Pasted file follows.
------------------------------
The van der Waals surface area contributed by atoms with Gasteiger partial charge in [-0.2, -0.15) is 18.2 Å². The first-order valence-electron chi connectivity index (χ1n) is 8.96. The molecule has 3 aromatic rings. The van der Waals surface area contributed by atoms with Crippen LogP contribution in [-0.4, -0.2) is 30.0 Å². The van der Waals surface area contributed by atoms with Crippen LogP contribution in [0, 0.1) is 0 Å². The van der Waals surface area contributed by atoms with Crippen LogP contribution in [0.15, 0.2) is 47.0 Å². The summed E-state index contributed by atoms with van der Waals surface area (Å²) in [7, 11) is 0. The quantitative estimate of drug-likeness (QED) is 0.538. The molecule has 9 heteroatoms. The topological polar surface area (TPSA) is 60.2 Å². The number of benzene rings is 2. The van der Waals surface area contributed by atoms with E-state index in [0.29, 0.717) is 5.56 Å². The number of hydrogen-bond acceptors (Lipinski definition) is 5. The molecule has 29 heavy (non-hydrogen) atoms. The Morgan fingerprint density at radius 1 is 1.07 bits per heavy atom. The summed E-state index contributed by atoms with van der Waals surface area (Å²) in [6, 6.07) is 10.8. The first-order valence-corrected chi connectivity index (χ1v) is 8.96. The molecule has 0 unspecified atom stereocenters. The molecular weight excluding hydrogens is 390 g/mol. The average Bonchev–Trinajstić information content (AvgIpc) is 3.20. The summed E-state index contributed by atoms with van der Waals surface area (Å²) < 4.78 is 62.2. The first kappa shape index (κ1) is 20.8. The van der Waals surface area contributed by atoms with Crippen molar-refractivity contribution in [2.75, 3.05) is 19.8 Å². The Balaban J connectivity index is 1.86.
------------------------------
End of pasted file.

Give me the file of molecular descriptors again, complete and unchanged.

The van der Waals surface area contributed by atoms with Gasteiger partial charge in [-0.2, -0.15) is 18.2 Å². The first-order valence-electron chi connectivity index (χ1n) is 8.96. The molecule has 3 aromatic rings. The van der Waals surface area contributed by atoms with Crippen LogP contribution in [-0.4, -0.2) is 30.0 Å². The van der Waals surface area contributed by atoms with Crippen LogP contribution in [0, 0.1) is 0 Å². The van der Waals surface area contributed by atoms with Crippen LogP contribution in [0.15, 0.2) is 47.0 Å². The summed E-state index contributed by atoms with van der Waals surface area (Å²) in [7, 11) is 0. The quantitative estimate of drug-likeness (QED) is 0.538. The molecule has 9 heteroatoms. The topological polar surface area (TPSA) is 60.2 Å². The number of benzene rings is 2. The van der Waals surface area contributed by atoms with E-state index in [0.29, 0.717) is 5.56 Å². The number of hydrogen-bond acceptors (Lipinski definition) is 5. The molecule has 29 heavy (non-hydrogen) atoms. The Morgan fingerprint density at radius 1 is 1.07 bits per heavy atom. The summed E-state index contributed by atoms with van der Waals surface area (Å²) in [6, 6.07) is 10.8. The first-order valence-corrected chi connectivity index (χ1v) is 8.96. The molecule has 0 unspecified atom stereocenters. The molecular weight excluding hydrogens is 390 g/mol. The average Bonchev–Trinajstić information content (AvgIpc) is 3.20. The summed E-state index contributed by atoms with van der Waals surface area (Å²) < 4.78 is 62.2. The first kappa shape index (κ1) is 20.8. The van der Waals surface area contributed by atoms with Crippen molar-refractivity contribution in [2.75, 3.05) is 19.8 Å². The Balaban J connectivity index is 1.86.